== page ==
Read For Death Comes Softly Online

Authors: Hilary Bonner

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BOOK: For Death Comes Softly
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Abruptly Richard Jeffries crouched down and put an arm around each child hugging them to him. A gesture to which they responded eagerly.
‘Is this the problem, Detective Chief Inspector?' he asked me. ‘Physical contact is particularly important to Down's Syndrome children, perhaps you know that. I like to cuddle my children. Have we got to the stage where a man cannot do that any more? If so then I reckon we live in a pretty sick place.'
He was obviously very distressed. To be honest, at that stage I found his reactions to be quite understandable, and also almost exactly what I would expect from an innocent man accused of something so abhorrent. But you don't take risks with child abuse.
‘It's a little bit more than that, I'm afraid, Dr Jeffries,' I said. Although I wasn't entirely convinced.
He knew the ropes of course, knew as well as I did that the next stage was for his children to be interviewed by a police officer and a social worker on video in the victim suite at Lockleaze. I had never before dealt with a suspect accused of a crime which it was part of his job to try to prevent, and I rather hoped I wouldn't have to do so again. Certainly I had no idea whether or not he would choose to co-operate. Fortunately he did, which I suppose I might have expected. After all Richard Jeffries would be well aware how lack of co-operation could rebound and possibly result in children being judged at risk and even taken into care at a much earlier stage than would otherwise happen during an investigation. He also knew the lengths which were gone to, even if sometimes this jeopardised the construction of a case, not to upset children in any way. He stood up, still holding Stephen by the hand.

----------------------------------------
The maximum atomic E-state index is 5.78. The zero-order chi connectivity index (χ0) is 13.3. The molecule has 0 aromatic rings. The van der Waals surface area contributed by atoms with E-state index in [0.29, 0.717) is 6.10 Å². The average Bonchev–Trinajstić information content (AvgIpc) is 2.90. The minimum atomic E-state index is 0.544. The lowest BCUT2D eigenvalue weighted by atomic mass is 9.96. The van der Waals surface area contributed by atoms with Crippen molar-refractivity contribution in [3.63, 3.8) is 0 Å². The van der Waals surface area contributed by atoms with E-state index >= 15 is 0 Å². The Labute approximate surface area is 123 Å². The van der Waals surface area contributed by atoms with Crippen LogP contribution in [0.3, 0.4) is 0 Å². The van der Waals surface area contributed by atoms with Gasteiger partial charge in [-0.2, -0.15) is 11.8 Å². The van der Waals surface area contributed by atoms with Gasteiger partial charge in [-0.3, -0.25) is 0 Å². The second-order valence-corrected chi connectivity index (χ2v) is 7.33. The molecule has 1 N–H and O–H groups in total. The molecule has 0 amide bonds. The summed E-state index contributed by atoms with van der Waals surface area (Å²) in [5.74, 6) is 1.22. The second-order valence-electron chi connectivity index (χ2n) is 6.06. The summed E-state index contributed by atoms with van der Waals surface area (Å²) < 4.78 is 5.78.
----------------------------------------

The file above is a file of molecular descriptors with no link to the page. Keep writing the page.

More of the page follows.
‘All right, DCI Piper, talk to my children,' he said coldly. ‘We have nothing to hide in this family.'
Elizabeth Jeffries had remained sitting on the sofa by the fire. She got up then, walked to her husband's side, took his free hand, and began to speak for the first time.
‘I haven't said anything before because I can barely trust myself,' she announced. Her eyes were very dark now, her lips trembled as she spoke, yet her voice was controlled and even colder than her husband's. ‘I just don't believe that anyone could suspect Richard of such a terrible thing. He has devoted his life to children. He adores Stevie, look at the boy, just look at him . . .'
I did so. Little Anna had again grasped one of her father's legs and Stephen appeared to be trying to climb up the other. He was laughing and giggling to himself, the picture of a happy contented child, although, picking up on his mother's distress, he did glance at her anxiously.
‘It's all right, darling, everything will be fine,' said Richard Jeffries to his wife. ‘We must just keep things normal.' He gestured down at Stephen and Anna. ‘Whatever we do, we mustn't upset the children.'
Elizabeth Jeffries visibly pulled herself together then. ‘You're right, of course, Richard,' she said at once. Then, with some difficulty, she proceeded to extricate Stephen and Anna from their father's legs. ‘Come along, you two,' she instructed, leading them out of the room. ‘Let's leave your father to talk to the nice lady and gentleman.'
I don't suppose either Stephen or Anna detected the heavily laden sarcasm in her last phrase, but Mellor and I certainly did, which had no doubt been her intention.